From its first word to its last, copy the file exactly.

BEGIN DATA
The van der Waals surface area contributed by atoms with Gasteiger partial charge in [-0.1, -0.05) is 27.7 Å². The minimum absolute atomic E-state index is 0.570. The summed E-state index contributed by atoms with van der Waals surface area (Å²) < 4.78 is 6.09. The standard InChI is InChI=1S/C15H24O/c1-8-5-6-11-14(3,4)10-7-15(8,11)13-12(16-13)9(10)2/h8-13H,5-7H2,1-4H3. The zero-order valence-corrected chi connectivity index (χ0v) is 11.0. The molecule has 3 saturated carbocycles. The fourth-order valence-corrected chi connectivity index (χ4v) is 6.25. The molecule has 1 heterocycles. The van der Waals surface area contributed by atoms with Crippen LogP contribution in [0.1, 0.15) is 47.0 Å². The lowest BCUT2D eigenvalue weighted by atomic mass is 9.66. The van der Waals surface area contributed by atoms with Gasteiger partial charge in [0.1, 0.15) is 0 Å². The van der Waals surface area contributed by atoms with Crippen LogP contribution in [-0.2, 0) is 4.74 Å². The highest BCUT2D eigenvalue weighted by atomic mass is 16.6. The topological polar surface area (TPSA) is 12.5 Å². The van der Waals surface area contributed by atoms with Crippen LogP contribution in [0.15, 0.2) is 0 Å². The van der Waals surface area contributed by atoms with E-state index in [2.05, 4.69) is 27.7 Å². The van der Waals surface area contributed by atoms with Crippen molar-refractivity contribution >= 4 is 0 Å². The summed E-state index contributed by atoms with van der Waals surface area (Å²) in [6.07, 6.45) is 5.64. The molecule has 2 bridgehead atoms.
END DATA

The van der Waals surface area contributed by atoms with Gasteiger partial charge in [-0.1, -0.05) is 27.7 Å². The minimum absolute atomic E-state index is 0.570. The summed E-state index contributed by atoms with van der Waals surface area (Å²) < 4.78 is 6.09. The standard InChI is InChI=1S/C15H24O/c1-8-5-6-11-14(3,4)10-7-15(8,11)13-12(16-13)9(10)2/h8-13H,5-7H2,1-4H3. The zero-order valence-corrected chi connectivity index (χ0v) is 11.0. The molecule has 3 saturated carbocycles. The fourth-order valence-corrected chi connectivity index (χ4v) is 6.25. The molecule has 1 heterocycles. The van der Waals surface area contributed by atoms with Crippen LogP contribution in [0.1, 0.15) is 47.0 Å². The lowest BCUT2D eigenvalue weighted by atomic mass is 9.66. The van der Waals surface area contributed by atoms with Gasteiger partial charge in [0.1, 0.15) is 0 Å². The van der Waals surface area contributed by atoms with Crippen LogP contribution in [-0.2, 0) is 4.74 Å². The highest BCUT2D eigenvalue weighted by atomic mass is 16.6. The topological polar surface area (TPSA) is 12.5 Å². The van der Waals surface area contributed by atoms with Crippen LogP contribution in [0.15, 0.2) is 0 Å². The van der Waals surface area contributed by atoms with E-state index in [2.05, 4.69) is 27.7 Å². The van der Waals surface area contributed by atoms with Crippen molar-refractivity contribution >= 4 is 0 Å². The summed E-state index contributed by atoms with van der Waals surface area (Å²) in [6.07, 6.45) is 5.64. The molecule has 2 bridgehead atoms.